GLENN BECK, HOST: Well, a federal judge sucked all of the air out of Arizona's immigration law yesterday. So what do you do today? You protest, of course. Hundreds took to the streets in Phoenix protesting the law. Dozens were arrested. Compare the numbers of arrests to a Tea Party.
Arizona is appealing the ruling to a Ninth Circuit Court and it could go the way of the Supreme Court. But I don't know.
Joining me now is the co-author of Arizona's immigration law, Kris Kobach. He was John Ashcroft's chief adviser on immigration law at the U.S. Justice Department, also running for secretary of state in Kansas.
Kris, I don't understand -- I don't understand how, without any evidence, that there is anything going on. And with this bill -- I've read this bill. All it says is this is the federal statute. We want you to do it. We will send them to you. We'll call you. We'll bring them to you. You must do it all in accordance to federal law.
And it also specifically states -- like a thousand times -- you cannot take into account race. What did they throw this out on?
KRIS KOBACH, CO-AUTHOR, ARIZONA IMMIGRATION LAW: Well, unfortunately, what happened here is the judge agreed with a very radical theory of preemption that the Obama administration lawyers were making.
And basically it is this: Preemption is the idea that Congress has certain constitutional authorities -- areas of authorities. And if Congress wants to displace the states from the field, tell the states you cannot legislate here, Congress can do that.
But the Supreme Court has held for centuries -- and it's clear that our Constitution requires -- that if Congress is going to push the states off the field, it has to be an act of Congress and it has to be unmistakable statement by Congress that the states are longer welcome.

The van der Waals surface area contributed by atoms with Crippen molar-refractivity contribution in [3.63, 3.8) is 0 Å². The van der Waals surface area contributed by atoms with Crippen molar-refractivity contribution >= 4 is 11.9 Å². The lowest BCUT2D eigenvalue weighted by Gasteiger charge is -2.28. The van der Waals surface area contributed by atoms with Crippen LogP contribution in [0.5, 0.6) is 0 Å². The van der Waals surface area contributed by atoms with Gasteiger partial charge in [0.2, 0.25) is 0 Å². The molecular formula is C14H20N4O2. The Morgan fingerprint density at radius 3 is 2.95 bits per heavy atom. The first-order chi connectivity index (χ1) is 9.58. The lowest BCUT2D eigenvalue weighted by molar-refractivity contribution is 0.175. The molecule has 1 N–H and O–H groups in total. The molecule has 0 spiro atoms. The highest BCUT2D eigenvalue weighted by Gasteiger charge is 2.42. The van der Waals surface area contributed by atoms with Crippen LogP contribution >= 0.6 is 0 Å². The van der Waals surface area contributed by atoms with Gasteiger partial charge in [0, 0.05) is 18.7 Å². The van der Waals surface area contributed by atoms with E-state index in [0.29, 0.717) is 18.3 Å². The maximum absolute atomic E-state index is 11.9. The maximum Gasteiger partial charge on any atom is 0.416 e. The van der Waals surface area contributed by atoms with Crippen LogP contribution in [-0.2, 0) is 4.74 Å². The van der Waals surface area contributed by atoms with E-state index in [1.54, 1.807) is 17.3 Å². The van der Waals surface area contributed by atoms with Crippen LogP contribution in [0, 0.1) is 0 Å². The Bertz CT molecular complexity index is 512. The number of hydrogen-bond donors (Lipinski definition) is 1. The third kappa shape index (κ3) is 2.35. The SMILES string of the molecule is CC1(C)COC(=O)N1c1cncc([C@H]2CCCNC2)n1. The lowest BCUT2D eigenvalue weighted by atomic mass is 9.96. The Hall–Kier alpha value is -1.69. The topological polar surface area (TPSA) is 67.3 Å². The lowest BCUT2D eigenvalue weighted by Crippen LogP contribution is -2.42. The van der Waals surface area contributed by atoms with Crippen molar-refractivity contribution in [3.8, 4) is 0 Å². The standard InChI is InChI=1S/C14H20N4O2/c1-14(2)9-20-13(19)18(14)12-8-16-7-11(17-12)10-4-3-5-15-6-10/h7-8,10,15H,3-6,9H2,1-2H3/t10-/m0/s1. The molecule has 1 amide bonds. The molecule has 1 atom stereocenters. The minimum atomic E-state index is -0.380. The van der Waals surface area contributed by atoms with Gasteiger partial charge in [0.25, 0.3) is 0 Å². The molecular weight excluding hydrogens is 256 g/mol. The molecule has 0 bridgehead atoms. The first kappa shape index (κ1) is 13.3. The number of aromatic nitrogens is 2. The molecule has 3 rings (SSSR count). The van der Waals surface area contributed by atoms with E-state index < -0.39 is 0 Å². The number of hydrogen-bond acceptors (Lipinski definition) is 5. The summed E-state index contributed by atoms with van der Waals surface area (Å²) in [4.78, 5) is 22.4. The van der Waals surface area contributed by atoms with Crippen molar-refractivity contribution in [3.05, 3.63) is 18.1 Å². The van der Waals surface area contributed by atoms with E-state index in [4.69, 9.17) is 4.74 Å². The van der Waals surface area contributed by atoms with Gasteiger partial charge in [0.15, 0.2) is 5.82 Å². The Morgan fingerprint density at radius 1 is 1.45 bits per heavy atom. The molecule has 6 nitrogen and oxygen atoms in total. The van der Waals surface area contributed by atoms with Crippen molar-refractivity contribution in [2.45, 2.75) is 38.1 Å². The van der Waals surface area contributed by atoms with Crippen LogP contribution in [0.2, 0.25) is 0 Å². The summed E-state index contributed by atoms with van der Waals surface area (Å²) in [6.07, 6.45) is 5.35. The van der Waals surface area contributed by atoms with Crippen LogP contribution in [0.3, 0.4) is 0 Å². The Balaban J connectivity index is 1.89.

But what the Obama --
BECK: But wait -- they are not -- no longer welcome in this. I think the Congress has been clear. They are not welcome in this. However, they are not doing the job. And so you have a self -- you have a suicide pact with the Constitution now for states.
KOBACH: Well, actually -- well, actually, Congress has passed laws that invite the states to help. There are many laws Congress has passed. But get this: The Obama administration's lawyer said, well, we have a new theory of preemption. They didn't call it a new one, but they say, we think the federal government can push the states off the field, not with an act of Congress but just our executive policy statement that we don't like these particular federal laws. We don't think we should enforce them. And so, therefore, by us deciding not to enforce them, we're going to push the states off the field.
That is a constitutionally significant thing.
BECK: What about sanctuary cities? Is there any way to reverse this and go after the sanctuary cities now? How are sanctuary cities getting rid of it?
KOBACH: Well, don't count on this administration to do it. As you probably heard, the Justice Department, a few weeks ago, issued a statement saying, we have no problem with sanctuary cities. We think they are OK. But this Arizona law -- we have trouble with that.
The reason that is so absurd is because Congress has expressly forbidden sanctuary cities. Congress of 1996 passed two statues to do that. This administration is ignoring the express statute.
BECK: Can a citizen go after that at all or not?
KOBACH: Go after a sanctuary city?
BECK: Yes. Can you --
KOBACH: In Arizona, a citizen can sue under this law. I'm also representing some plaintiffs in California. You can try to sue a sanctuary city, but it is hard to do.